Noise is distracting.
Companies want to foster communication, collaboration, and community. But the confines of the building cause problems. The sounds of one team charging ahead on a project often slow down the progress of another. What’s the solution for this ongoing tug-of-war?
A sound masking system for offices.
What Is Sound Masking?
Sound masking is a solution that helps control the acoustics of a space.
Hard surfaces, open areas, and high ceilings are all common elements of an office that help sound travel much further than anticipated. Private conversations quickly become public.
A sound masking system limits those conversations and other unwanted noises from carrying throughout the room. Coworkers can discuss, socialize, and talk on the phone without distracting others nearby.
This is especially valuable in industries that prioritize privacy. Topics like finances and healthcare shouldn’t reach unintended ears.
What Does Sound Masking Sound Like?
When sound masking is done well, you can truly hear the difference.
Simple Sound Masking Systems For Offices
There’s no one, singular approach to sound masking. At a basic level, the addition of carpet and other plush surfaces can help dampen sound.
Another solution is to pump extra noise into a space. Sound machines, white noise, and pink noise are all common examples. Instead of removing or lessening unwanted sound, the goal is to prevent noise from carrying by drowning it out.
However, these sorts of solutions have limitations. Sound machines are not equally effective throughout a room. The further you move away from it, the less sound it masks. They’re also less effective at masking the sound of people who speak in a lower tone compared to people who speak in a higher tone.
Simple sound masking may also have unintended consequences. Consider a doctor’s office. Just walking into that building is enough to fill some people with anxiety. Their heart rate increases. Hissing white noise then adds an extra layer of agitation. When the time comes to measure that individual’s heart rate, it could be higher than normal.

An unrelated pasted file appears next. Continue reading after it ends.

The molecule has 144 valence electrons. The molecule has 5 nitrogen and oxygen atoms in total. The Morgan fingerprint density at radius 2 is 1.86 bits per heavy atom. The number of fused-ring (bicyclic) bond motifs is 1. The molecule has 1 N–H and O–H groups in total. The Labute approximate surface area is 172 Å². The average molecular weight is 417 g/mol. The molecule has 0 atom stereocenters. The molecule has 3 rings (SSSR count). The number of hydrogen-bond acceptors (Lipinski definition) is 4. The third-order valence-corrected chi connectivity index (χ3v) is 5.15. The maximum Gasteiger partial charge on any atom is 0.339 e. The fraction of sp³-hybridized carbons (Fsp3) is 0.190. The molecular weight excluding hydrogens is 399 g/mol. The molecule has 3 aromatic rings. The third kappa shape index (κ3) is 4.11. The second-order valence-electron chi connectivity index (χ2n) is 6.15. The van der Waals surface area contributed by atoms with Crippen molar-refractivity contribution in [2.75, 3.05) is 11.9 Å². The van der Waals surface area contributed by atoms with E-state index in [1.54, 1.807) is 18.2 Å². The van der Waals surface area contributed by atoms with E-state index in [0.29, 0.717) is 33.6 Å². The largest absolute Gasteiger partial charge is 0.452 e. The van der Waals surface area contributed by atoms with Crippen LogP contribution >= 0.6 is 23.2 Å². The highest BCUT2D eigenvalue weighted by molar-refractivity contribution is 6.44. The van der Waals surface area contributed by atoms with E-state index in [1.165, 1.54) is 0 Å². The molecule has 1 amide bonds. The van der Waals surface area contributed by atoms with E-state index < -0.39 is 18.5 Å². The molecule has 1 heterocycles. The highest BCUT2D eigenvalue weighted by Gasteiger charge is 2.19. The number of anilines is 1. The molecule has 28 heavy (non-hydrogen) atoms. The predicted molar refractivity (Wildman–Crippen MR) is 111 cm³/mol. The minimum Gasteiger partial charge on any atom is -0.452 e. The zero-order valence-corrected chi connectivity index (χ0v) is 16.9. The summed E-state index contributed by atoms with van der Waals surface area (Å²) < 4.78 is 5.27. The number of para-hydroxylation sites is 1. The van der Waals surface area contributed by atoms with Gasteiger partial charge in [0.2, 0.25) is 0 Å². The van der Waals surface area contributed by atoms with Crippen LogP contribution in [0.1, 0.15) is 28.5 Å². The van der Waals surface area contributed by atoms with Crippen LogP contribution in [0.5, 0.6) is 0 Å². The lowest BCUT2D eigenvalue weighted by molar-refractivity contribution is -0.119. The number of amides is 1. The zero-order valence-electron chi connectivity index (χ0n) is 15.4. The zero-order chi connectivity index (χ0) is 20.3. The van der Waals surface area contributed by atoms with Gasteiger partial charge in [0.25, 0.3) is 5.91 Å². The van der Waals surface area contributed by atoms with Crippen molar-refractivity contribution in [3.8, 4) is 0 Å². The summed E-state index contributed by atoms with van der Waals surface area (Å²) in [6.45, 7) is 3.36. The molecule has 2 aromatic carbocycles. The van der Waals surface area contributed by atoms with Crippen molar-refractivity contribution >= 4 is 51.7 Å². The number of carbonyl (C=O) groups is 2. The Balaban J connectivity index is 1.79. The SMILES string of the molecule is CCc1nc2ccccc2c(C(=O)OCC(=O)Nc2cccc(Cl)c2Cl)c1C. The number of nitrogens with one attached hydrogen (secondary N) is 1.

Custom Sound Masking Systems For Offices
A custom sound masking system takes a more comprehensive approach.
Audio visual experts like CSD take time to understand you, your space, and your goals. With that foundation in mind, tools like emitters, panels, and specific frequencies work together to achieve the desired result. Coworkers are free to collaborate without distracting others.
The sign of a great system is when people forget just how well it’s working.
In office spaces, a sound masking system will both absorb sound and emit ambient noise. The sound is similar to an HVAC system. You may notice it at first, but that background noise quickly fades from your mind.
In any large project, it’s not just about acoustics. The aesthetics matter, too. Instead of clashing with the existing design, a well-crafted system can blend in with or even enhance a space. The last thing you want is to fix an audio issue only to create a visual one.
Sound Masking In Action
Recently, CSD had the opportunity to design and install a custom sound masking system for a large, converted office space.
When Do It Best, a hardware, lumber, and building materials cooperative headquartered in Fort Wayne, moved into their office, they knew sound would be an issue. The brick and concrete building featured plenty of high ceilings. Sound would bounce and carry further than anyone wanted.
“One of the biggest apprehensions that our team had coming from our old space to this space was it’s going to be too loud. It’s going to be too noisy,” said Randy Rusk, Communications Director at Do It Best.
CSD pieced together a sound masking system that included nearly 800 emitters and a scientifically-derived set of frequencies that were structured to mute the human voice. The results were truly impressive. Effective sound masking allowed Do It Best to retain talent and literally break down walls to encourage collaboration.
“At the end of the day, this technology allows us to do it best,” said Rusk.
If you have any questions about sound masking for offices, contact CSD.